Serge Bayard was convicted of the unauthorized use of an access device and aggravated identity theft. He was sentenced to serve 36 months in federal prison. He sought habeas corpus relief, invoking the provisions of 28 U.S.C. § 2241. The court denied that relief, concluding that, despite Bayard’s efforts to characterize it as a challenge to his federal sentence, the petition was actually an attempted collateral attack upon a prior state court conviction - a conviction that served to enhance his federal sentence. And, because Bayard was no longer "in custody" with regard to that state court sentence, the court lacked jurisdiction to entertain his federal habeas corpus petition. 10 pages. Chief Judge Steven J. McAuliffe.

Fin Brand Positioning, LLC v. Take 2 Dough Productions, Inc.
Civil No. 09-cv-405-JL, Opinion No. 2010 DNH 189*

The defendants moved to dismiss the plaintiffs’ claim for a declaration of sole inventorship and ownership of a special box for pizza dough, arguing that the claim could not be litigated until the United States Patent and Trademark Office ("USPTO") decided whether to approve the plaintiffs’ pending application to patent the box. The court agreed and granted the motion to dismiss that claim. But the court denied the defendants’ motion to dismiss the plaintiffs’ other claim for misappropriation of intellectual property and services, unjust enrichment, and unfair business practices, concluding that it could be litigated on a non-patent theory. 15 pages. Judge Joseph N. Laplante.

Industrial Tower & Wireless v. Town of Epping
Civil No. 08-cv-122, Opinion No. 2010 DNH 180

After reaching a court-approved settlement of a claim by a wireless services provider that the town’s refusal to issue a special permit for a cell phone tower violated the Telecommunications Act of 1996, which called for the permit to issue, those parties sought to enforce the order approving the settlement by enjoining abutters to the proposed tower site from challenging the permit in state court. The court ruled that the requested relief was barred by the Anti-Injunction Act. 14 pages. Judge Joseph N. Laplante.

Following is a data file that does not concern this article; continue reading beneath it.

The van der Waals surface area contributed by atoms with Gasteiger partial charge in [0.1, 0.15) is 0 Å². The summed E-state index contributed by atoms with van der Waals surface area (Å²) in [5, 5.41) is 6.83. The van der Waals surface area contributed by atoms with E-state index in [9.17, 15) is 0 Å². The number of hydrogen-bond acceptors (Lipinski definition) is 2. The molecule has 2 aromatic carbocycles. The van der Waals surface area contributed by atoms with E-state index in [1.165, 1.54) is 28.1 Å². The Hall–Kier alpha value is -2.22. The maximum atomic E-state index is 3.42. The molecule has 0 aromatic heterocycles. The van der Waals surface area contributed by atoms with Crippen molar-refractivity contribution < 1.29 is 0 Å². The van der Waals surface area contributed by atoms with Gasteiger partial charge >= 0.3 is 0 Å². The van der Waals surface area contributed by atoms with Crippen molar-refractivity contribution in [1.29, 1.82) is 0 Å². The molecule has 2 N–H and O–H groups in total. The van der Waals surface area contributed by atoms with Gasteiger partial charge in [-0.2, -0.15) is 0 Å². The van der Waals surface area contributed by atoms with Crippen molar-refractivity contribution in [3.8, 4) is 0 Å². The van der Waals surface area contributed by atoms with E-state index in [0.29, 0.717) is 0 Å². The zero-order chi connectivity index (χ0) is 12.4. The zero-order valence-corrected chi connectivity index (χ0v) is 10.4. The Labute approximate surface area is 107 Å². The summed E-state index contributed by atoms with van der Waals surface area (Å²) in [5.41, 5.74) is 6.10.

Industrial Communications & Electronics, Inc. v. Town of Alton
Civil No. 07-cv-82-JNL, Opinion No. 2010 DNH 175

The abutters to the site of a proposed cell phone tower moved to stay the court’s order approving a settlement agreement, reached between the wireless services provider and the town to resolve the provider’s claim under the Telecommunications Act of 1996, which provided that a variance would issue for the tower. The court had approved the settlement over objections by the abutters, who had intervened in the case but had never presented any of their own claims for relief; the abutters then brought an action in state court challenging the variance under state law. In denying the motion to stay, the court ruled that neither the fact that the provider and the town were invoking its order approving the settlement as a defense to the state-court action, nor the fact that the abutters had appealed that order to the court of appeals, justified the requested relief. 18 pages. Judge Joseph N. Laplante.

United States v. Acosta
Case No. 99-cr-134-JD, Opinion No. 2010 DNH 178

Pablo Acosta brought a petition for a writ of error coram nobis, contending that his counsel during the criminal proceeding was constitutionally ineffective for failing to advise him of the deportation consequences of his guilty plea. He argued that a writ of error coram nobis under the All Writs Act was appropriate because relief under 28 U.S.C. § 2255 was barred by the statute of limitations and the prohibition against successive petitions. The government contended that because Acosta was still in supervised release, he was "in custody" for purposes of § 2255, making the All Writs Act unavailable. The court denied Acosta’s petition, concluding that he was in custody for purposes of § 2255 and his claim under § 2255 was both untimely and barred by the prohibition against successive petitions. 5 pages. Judge Joseph A. DiClerico, Jr.